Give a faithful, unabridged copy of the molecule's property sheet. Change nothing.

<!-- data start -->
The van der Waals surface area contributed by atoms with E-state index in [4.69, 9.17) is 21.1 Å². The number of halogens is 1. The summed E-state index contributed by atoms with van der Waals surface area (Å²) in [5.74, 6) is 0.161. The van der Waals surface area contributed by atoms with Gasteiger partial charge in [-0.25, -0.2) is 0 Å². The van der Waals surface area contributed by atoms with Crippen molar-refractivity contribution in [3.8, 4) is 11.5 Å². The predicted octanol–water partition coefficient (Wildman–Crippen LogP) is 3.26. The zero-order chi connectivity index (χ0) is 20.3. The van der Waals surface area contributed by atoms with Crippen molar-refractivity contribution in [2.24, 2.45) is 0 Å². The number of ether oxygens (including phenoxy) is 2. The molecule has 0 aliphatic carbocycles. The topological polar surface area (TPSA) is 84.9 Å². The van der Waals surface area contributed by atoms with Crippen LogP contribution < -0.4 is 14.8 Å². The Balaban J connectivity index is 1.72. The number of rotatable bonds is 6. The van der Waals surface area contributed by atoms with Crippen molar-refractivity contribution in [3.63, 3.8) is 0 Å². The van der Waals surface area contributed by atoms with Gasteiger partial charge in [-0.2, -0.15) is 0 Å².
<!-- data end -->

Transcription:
The van der Waals surface area contributed by atoms with E-state index in [4.69, 9.17) is 21.1 Å². The number of halogens is 1. The summed E-state index contributed by atoms with van der Waals surface area (Å²) in [5.74, 6) is 0.161. The van der Waals surface area contributed by atoms with Gasteiger partial charge in [-0.25, -0.2) is 0 Å². The van der Waals surface area contributed by atoms with Crippen molar-refractivity contribution in [3.8, 4) is 11.5 Å². The predicted octanol–water partition coefficient (Wildman–Crippen LogP) is 3.26. The zero-order chi connectivity index (χ0) is 20.3. The van der Waals surface area contributed by atoms with Crippen molar-refractivity contribution in [2.24, 2.45) is 0 Å². The number of ether oxygens (including phenoxy) is 2. The molecule has 0 aliphatic carbocycles. The topological polar surface area (TPSA) is 84.9 Å². The van der Waals surface area contributed by atoms with Crippen LogP contribution < -0.4 is 14.8 Å². The Balaban J connectivity index is 1.72. The number of rotatable bonds is 6. The van der Waals surface area contributed by atoms with Crippen molar-refractivity contribution in [3.63, 3.8) is 0 Å². The van der Waals surface area contributed by atoms with Gasteiger partial charge in [-0.2, -0.15) is 0 Å².